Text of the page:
So how will I know if I’m doing it right?

Assassin’s Creed II

Assassin  “Where other men blindly follow the truth, remember…”

Initiate: “Nothing is true.”

Assassin: “Where other men are limited by morality or law, remember…”

Initiate: “Everything is permitted.”

This quote is particularly applicable to writing. The way I do it won’t be the way you do it. The way J. K. Rowling does it will be different from both of us. None of the three of us is ‘wrong’. Some people use a pencil, others touch-type at 100 WPM, others again dictate to voice conversion software.

Write whatever way blows your skirt up. There is no set of commandments. The only restrictions are your imagination and your writing ability.

Self-editing for dummies, or how to not annoy your readers

Self-editing for dummies, or how to not annoy your readers

Self-editing

First seen on the By Rite of Word Blogspot

Readers are picky beasts, and just because they couldn’t necessarily correct your writing, it doesn’t mean that they can’t recognise and be annoyed by constant technical issues. Leave enough editorial screw-ups in your manuscript, and not only will you lose readers, but arsehole book reviewers, like me, will call you on it in public. Actually, so will Amazon.

Yes, editing is expensive – or time-consuming. And boring, for the most part. But no, people won’t cut you slack just because you’re indie – and nor should they have to.

When you publish a book, you’re producing something you’ve spent months or years on. You owe to yourself, not to mention your readers, the respect of doing it properly.

You may not be able to afford to have your 350-page manuscript professionally edited at $45/hour.

However, there are a number of things you can do yourself.

Will this self-editing be as good as having it done professionally? No, probably not. But at least you can minimise the chance that someone’s going to use your precious manuscript for toilet paper because the typos, homophones, and other easily-avoidable technical eff-ups are making their brains hurt.

Step 1: Eliminate the obvious

I use MS Word, but whatever word-processing tool you use, either find the native spellcheck option or mug someone for their computer and load your MS up into software that has one.

  1.  Highlight your entire MS. (In Word, Ctrl+A.)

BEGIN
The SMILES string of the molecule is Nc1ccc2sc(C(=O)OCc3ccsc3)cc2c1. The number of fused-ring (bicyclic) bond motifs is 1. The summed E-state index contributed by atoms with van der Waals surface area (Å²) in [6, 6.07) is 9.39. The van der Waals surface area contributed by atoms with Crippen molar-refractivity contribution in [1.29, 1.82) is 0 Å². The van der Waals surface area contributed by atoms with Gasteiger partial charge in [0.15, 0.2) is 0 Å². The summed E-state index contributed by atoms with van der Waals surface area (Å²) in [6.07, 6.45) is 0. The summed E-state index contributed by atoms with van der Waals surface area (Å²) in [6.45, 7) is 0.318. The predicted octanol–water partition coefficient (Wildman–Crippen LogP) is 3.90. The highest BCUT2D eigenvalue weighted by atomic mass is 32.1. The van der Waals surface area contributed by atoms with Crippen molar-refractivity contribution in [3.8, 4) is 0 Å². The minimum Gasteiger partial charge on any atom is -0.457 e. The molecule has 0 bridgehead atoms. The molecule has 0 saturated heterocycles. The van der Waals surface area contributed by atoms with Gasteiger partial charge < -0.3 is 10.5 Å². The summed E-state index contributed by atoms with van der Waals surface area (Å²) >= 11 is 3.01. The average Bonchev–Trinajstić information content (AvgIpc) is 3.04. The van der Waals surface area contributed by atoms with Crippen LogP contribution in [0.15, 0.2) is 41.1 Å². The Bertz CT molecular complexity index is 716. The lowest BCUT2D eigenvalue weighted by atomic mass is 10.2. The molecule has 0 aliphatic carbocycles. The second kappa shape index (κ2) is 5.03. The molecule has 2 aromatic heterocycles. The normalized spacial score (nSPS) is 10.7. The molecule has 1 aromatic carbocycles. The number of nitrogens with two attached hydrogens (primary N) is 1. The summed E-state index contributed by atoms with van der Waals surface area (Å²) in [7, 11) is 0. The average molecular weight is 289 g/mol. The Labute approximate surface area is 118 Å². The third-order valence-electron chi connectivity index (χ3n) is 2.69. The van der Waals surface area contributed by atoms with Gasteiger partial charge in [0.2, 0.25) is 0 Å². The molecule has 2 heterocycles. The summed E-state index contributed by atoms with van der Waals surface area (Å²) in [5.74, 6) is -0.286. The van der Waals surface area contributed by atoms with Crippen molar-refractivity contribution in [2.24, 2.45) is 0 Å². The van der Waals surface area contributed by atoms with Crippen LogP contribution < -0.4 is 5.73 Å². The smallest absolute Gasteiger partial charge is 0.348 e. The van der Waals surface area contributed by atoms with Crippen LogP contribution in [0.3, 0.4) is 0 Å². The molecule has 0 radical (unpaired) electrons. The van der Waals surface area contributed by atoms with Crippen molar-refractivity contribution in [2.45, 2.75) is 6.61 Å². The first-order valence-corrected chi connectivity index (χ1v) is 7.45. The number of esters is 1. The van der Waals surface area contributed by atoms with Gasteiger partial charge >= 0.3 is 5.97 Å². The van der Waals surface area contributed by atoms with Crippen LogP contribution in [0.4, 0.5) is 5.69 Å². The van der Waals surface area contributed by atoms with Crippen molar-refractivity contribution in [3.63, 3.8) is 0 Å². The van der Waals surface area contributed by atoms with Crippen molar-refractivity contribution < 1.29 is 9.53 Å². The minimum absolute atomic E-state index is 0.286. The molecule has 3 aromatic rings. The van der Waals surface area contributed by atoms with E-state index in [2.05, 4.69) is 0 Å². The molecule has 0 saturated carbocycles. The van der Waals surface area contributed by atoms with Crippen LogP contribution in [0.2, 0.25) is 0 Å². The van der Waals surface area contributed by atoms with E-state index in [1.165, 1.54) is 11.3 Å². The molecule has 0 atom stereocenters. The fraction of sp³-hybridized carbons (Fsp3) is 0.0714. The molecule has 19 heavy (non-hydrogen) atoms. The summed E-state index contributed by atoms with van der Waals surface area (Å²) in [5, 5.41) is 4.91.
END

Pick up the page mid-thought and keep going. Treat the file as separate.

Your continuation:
2. Select the dialect of English (or whatever language you’re in) that you want your MS to use. I use UK English.
  3. Go through your entire MS and check out all the errors.
    • If a word, phrase or sentence has a coloured line under it, that means you either have a spelling error or a grammar error – or the spellcheck thinks that you do.
    • If you write fantasy / sci-fi, or some other genre that you’ve made up words for, I recommend adding them to your dictionary. It saves you having to ‘ignore’ them several times a page.
    • Spellchecks can be wrong. If you aren’t certain that your red, blue or green wavy underline is actually right, go online and do your research.
    • Spellcheck, for the most part, will not catch homophones (words that sound identical but mean different things). You’re going to need to figure out that a horse doesn’t have reigns yourself.

Step 2:  Use your brain

Go back up to the very first sentence in your MS. You know, the one you hoped never to see again, because you agonised over it for weeks.

  1. Re-read your entire MS. Don’t skim. Read it as a reader.
    • If a sentence makes you pause, highlight it.
    • If you see an error you missed and the spellcheck missed, either fix it or highlight it.
    • If something doesn’t seem logical, highlight it (possible plothole).
    • If you find yourself starting to skim, ask yourself if it’s because you’ve inserted four words, four paragraphs, or four pages of unnecessary yak. Highlight it.
    • Does your scene suddenly change view-points? Highlight it.
    • Got sections where the hero’s rugged face took on a look of surprised dismay before he began to reach out to gently touch the heroine’s velvety, petal-like cheek? Highlight ’em.
    • Be consistent. If you hyphenated ‘cloud-filled’ in chapter 1, hyphenate it in chapter 20. If you spelt it ‘adrenalin’ in chapter 3, don’t use ‘adrenaline’ in chapter 4.
      • If you find yourself wondering about a word or words each time, make a list of the things you keep having to back-check on and use the list to stay consistent.
  2. Go back over all the sections you highlighted.
    • Could you rephrase the sentence / paragraph / section to get rid of whatever made you uneasy when you read it? For example, have you used the same sentence structure multiple times in a row? Is there a pet word that you’ve just used too often? Is the sentence structure just clunky?
    • Get all the weird and wonderful things that spellcheck missed and you highlighted. Spellchecks are tools, not a substitute for your brain.
    • Check the places where something struck you as not logical or missing something. Maybe you need to add an explanation or tie up a loose thread.
    • Check the spots were your eyes started to unfocus. Do you really need them in the book? Or are they pacing disasters that are going to put your reader to sleep?
    • Check your point of view. If you needed and planned to head hop, fine. If you’re just slipping from one character to another at random, or sliding into the omniscient view-point, re-write.
    • If you think that a lot of adjectives and adverbs enrich your writing, please think again. They’re like spice. Add none, and you’re bland. Add a bit, and you’re great. Add too much and you need to start freezing toilet rolls.

Step 3: Use someone else’s brain

Yep. Really. Even if you can’t afford a full edit (we get it: they’re expensive), there are a number of options that won’t cost you $3,000-plus.